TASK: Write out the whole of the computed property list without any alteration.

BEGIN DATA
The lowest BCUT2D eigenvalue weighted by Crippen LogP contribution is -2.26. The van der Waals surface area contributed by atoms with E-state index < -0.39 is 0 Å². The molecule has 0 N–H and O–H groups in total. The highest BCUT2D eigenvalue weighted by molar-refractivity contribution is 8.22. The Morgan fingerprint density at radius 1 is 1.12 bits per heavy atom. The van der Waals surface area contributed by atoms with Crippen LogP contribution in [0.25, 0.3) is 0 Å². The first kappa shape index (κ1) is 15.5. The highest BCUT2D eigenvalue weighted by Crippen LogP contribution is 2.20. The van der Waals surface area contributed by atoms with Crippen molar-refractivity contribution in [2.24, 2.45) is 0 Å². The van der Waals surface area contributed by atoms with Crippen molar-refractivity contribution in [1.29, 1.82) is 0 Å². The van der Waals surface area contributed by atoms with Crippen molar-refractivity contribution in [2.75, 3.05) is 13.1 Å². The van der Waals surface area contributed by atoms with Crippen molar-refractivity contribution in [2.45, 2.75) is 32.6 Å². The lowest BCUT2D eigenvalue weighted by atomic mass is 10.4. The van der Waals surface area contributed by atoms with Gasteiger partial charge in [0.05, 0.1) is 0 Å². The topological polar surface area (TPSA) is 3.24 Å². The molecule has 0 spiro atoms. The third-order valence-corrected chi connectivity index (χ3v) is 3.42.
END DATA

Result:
The lowest BCUT2D eigenvalue weighted by Crippen LogP contribution is -2.26. The van der Waals surface area contributed by atoms with E-state index < -0.39 is 0 Å². The molecule has 0 N–H and O–H groups in total. The highest BCUT2D eigenvalue weighted by molar-refractivity contribution is 8.22. The Morgan fingerprint density at radius 1 is 1.12 bits per heavy atom. The van der Waals surface area contributed by atoms with Crippen LogP contribution in [0.25, 0.3) is 0 Å². The first kappa shape index (κ1) is 15.5. The highest BCUT2D eigenvalue weighted by Crippen LogP contribution is 2.20. The van der Waals surface area contributed by atoms with Crippen molar-refractivity contribution in [2.24, 2.45) is 0 Å². The van der Waals surface area contributed by atoms with Crippen molar-refractivity contribution in [1.29, 1.82) is 0 Å². The van der Waals surface area contributed by atoms with Crippen molar-refractivity contribution in [2.75, 3.05) is 13.1 Å². The van der Waals surface area contributed by atoms with Crippen molar-refractivity contribution in [2.45, 2.75) is 32.6 Å². The lowest BCUT2D eigenvalue weighted by atomic mass is 10.4. The van der Waals surface area contributed by atoms with Gasteiger partial charge in [0.05, 0.1) is 0 Å². The topological polar surface area (TPSA) is 3.24 Å². The molecule has 0 spiro atoms. The third-order valence-corrected chi connectivity index (χ3v) is 3.42.